PILGRIM: Joining me now are three of the best political analysts in the country. Here in New York, Democratic strategist Hank Sheinkopf, and "The New York Daily" news columnist Errol Louis. And in our Washington bureau, columnist for "The Washington Times," Diana West. And Diana is also the author of "The Death of the Grown-up."
And thank you all for being here. You know, it is analysis time. This is the splice of tape, analyze every move. We saw the Democratic debate. It was actually quite compelling. It was very interesting, every moment of it I thought.
Diana, let's turn to you. What do you think about the tone and the substance of the debate? DIANA WEST, WASHINGTON TIMES: I thought the tone was fascinating, because you saw no one really taking chances in the way we might have expected in our first head-to-head with Senators Obama and Clinton. And in a sense, I wondered if that reflected some of their own confidence going into Super Tuesday. They almost both behaved as though they were the frontrunner.
PILGRIM: And in fact, though, the tone was a sharp departure from the tone that was set in previous weeks on the campaign trail. Hank, it was a marked contrast. It was almost as if someone had taken them aside and said this isn't good for the party. You have to get along.
HANK SHEINKOPF, DEMOCRATIC STRATEGIST: Or it said to them, this isn't good for you. Behave like adults. Talk about real issues. Have a discussion and give people enough information on which to base real decisions.
PILGRIM: Did it work?
SHEINKOPF: Did it work? It certainly did. It's the first time we've seen the two front leaders in the same place at the same time and where they've been forced to behave, not on the campaign trail, not do stunts, but talk about their visions for America.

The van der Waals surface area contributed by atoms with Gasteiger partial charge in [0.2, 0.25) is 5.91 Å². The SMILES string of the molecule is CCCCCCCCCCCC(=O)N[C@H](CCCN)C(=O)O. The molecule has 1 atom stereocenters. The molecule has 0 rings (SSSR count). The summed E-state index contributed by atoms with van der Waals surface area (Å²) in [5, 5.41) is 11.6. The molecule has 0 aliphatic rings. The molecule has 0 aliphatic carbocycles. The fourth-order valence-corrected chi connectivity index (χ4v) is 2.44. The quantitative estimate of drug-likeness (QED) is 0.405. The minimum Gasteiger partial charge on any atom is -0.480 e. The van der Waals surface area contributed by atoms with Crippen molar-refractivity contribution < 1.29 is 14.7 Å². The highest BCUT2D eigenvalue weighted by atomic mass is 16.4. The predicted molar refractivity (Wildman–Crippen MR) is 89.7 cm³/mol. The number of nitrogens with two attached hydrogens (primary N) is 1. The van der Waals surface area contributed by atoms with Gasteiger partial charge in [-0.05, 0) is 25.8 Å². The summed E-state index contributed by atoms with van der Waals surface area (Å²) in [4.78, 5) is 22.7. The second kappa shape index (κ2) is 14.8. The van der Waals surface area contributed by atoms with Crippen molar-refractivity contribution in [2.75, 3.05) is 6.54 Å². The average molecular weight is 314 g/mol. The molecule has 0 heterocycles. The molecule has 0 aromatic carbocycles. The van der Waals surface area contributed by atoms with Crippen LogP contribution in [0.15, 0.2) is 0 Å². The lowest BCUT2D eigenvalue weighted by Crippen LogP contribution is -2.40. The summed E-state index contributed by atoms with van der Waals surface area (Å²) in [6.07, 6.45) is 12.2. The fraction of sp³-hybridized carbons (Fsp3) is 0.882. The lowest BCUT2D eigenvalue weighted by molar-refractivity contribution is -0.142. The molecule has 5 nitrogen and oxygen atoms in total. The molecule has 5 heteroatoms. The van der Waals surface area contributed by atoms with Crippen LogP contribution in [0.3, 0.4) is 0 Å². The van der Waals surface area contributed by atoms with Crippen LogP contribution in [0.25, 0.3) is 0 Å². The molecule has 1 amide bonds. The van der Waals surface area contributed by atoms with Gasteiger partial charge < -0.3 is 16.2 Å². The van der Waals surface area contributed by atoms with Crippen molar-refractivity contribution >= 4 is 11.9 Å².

PILGRIM: Notably absent from the event was Bill Clinton, Errol. And in fact, the scrutiny that he was under after making a few negative comments on the campaign trail in recent days. His absence was a coincidence, not a coincidence, planned?
ERROL LOUIS, NEW YORK DAILY NEWS: Oh, I don't I think it was a coincidence at all. and by the way, Michelle Obama wasn't around either. I mean, these spouses, you know, they tend to be very fiercely protective. They tend to step a little bit outside of the script. And neither candidate can afford that right now.
This was the largest and probably most important situation either of them will be in before the general election. And we've never had a national primary like this. They were talking to millions or attempting to talk to millions of people across dozens of states. And there's simply no room for the parry and thrust and the cutesy comments. They're basically - they were both trying to make their case. And thankfully, the format allowed them to do that. I think it was a real plus.
PILGRIM: It did get to the issues very, very well. Let me bring up the issue of Iraq, which we have this exchange that I'd like to play for you right now.
(BEGIN VIDEO CLIP)
CLINTON: The case that was outlined on behalf of going to the resolution, not going to war, but going to the resolution, was a credible case. I was told personally by the White House that they would use the resolution to put the inspectors in. OBAMA: The authorization had the title an authorization to use military force, U.S. military force in Iraq. I think everybody the day after that vote was taken understood this was a vote potentially to go to war. I think people were very clear about that.
(END VIDEO CLIP)